You have depth in case the need arises to exhaust it. When you slide Zach Eflin or Jake Thompson into a starting role, you don’t think about how unlucky you are that Charlie Morton or Aaron Nola has gone down; you think, "Thank god we have someone other than a soft-tossing space-filler to join the rotation in their stead." You also think, "Damn it, what the hell is happening to all of our pitchers."
Baseball features a long, sad season that chews hungrily away at the human body, so the mounting casualty count of this rotation is not ideal, but also not totally unexpected. With Morton, and Nola, and also Eflin now all on the DL, that organizational pitching depth sure feels handy, if now a little thin. The Phillies may have held onto Jeremy Hellickson because they couldn’t agree on a deal with anyone at the trade deadline, but the benefit of still having him is that he is the only guy on the staff right now who appears able to get batters out or go deep into a game.
Until, you know.
Something is not right with Jeremy Hellickson. He leaves the game after 5 innings and just 71 pitches. Had retired 14 of last 15.— Todd Zolecki (@ToddZolecki) August 10, 2016
In the first inning, Hellickson had allowed an Adrian Gonzalez double that scored Josh Reddick and made it 1-0 early on, but it’s true that he was throwing a hell of a game out there, which looked even better in the wake of every other starter walking into a buzz saw over the last week. But the official word came down after his exit in the sixth that Hellickson was suffering from "back tightness," which means god knows what for the future, with god knows who about to take his place.
Gas up the Lehigh Valley Express bus, fellas.
Phils starting rotation in September:— John Stolnis (@FelskeFiles) August 10, 2016
[Dodger Stadium training room]— Justin Klugh (@justin_klugh) August 10, 2016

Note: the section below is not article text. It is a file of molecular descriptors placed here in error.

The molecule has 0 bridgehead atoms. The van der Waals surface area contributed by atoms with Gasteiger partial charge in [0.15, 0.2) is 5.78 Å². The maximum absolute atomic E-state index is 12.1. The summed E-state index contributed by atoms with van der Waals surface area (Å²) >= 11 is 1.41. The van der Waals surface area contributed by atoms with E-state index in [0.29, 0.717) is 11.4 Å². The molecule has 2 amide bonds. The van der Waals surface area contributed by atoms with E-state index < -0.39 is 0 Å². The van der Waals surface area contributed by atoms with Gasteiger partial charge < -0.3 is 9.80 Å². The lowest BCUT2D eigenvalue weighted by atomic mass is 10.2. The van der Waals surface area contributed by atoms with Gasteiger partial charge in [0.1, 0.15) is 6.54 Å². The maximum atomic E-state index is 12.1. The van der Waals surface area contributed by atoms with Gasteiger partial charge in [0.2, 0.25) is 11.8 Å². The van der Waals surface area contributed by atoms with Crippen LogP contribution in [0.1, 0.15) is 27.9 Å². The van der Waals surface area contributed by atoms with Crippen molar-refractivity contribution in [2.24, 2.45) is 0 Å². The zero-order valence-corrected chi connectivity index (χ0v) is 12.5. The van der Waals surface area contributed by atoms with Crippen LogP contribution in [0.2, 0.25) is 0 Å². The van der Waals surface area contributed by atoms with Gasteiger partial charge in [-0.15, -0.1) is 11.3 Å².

TRAINER: How's it feel
SEAGER: It hurts
AMORPHOUS PILE OF PHILLIES PITCHERS, JUST LYING THERE: Please kill me
While the Phillies front office sprang into action, the offense tried to do the same and mostly failed (good luck, front office!).
Still down 1-0 in the seventh, Freddy Galvis strode to the plate having not hit a home run from the right side in two years. With Carlos Ruiz on second and Jimmy Paredes on first, this was a good time for one, and Dodgers starter Scott Kazmir could only watch from the dugout, having been removed in favor of reliever Grant Dayton, as the two runners he’d allowed on base came trotting home on Galvis’ dinger. The umpires refused to award the Phillies any runs for Taylor Featherston fouling a pitch into a dugout trash can, so the score stayed 3-1.
Elvis Araujo, who’d replaced Hellickson, was swapped out for Edubray Ramos, who K’d a pissed off Joc Pederson before allowing a Howie Kendrick double and a Rob Segedin single to make it a one-run game. Ramos then pushed through the gambit of Justin Turner and Chase Utley - thanks in large part to a sparkling Freddy Galvis defensive play - to get out of the inning, giving way to the offense’s last chance for insurance runs in a game that could see them leave L.A. with their dignity.
You’re going to hear that Ryan Howard came up as a pinch hitter in the top of the ninth and logged only the Phillies’ third hit with RISP in the series in 24 opportunities. And it is my job to tell you that this is a true fact; Howard, after Freddy Galvis had been intentionally walked in front of him, indeed laced a double to right field with the bases loaded, scoring the day’s rally-starter Ruiz, as well as Odubel Herrera and Galvis, and giving Jeanmar Gomez a 6-2 lead to defend in the bottom of the ninth.
It was an appropriate send-off from Howard, playing for the last time in front of Vin Scully, who hates him.
Gomez kept the Dodgers back, despite a lead-off single in the ninth, and in the end it came down to Chase Utley at the plate with two outs (Utley plays for the Dodgers now, remember). Utley worked a walk, so it was Josh Reddick who grounded out to end things.
See you next week, Chase.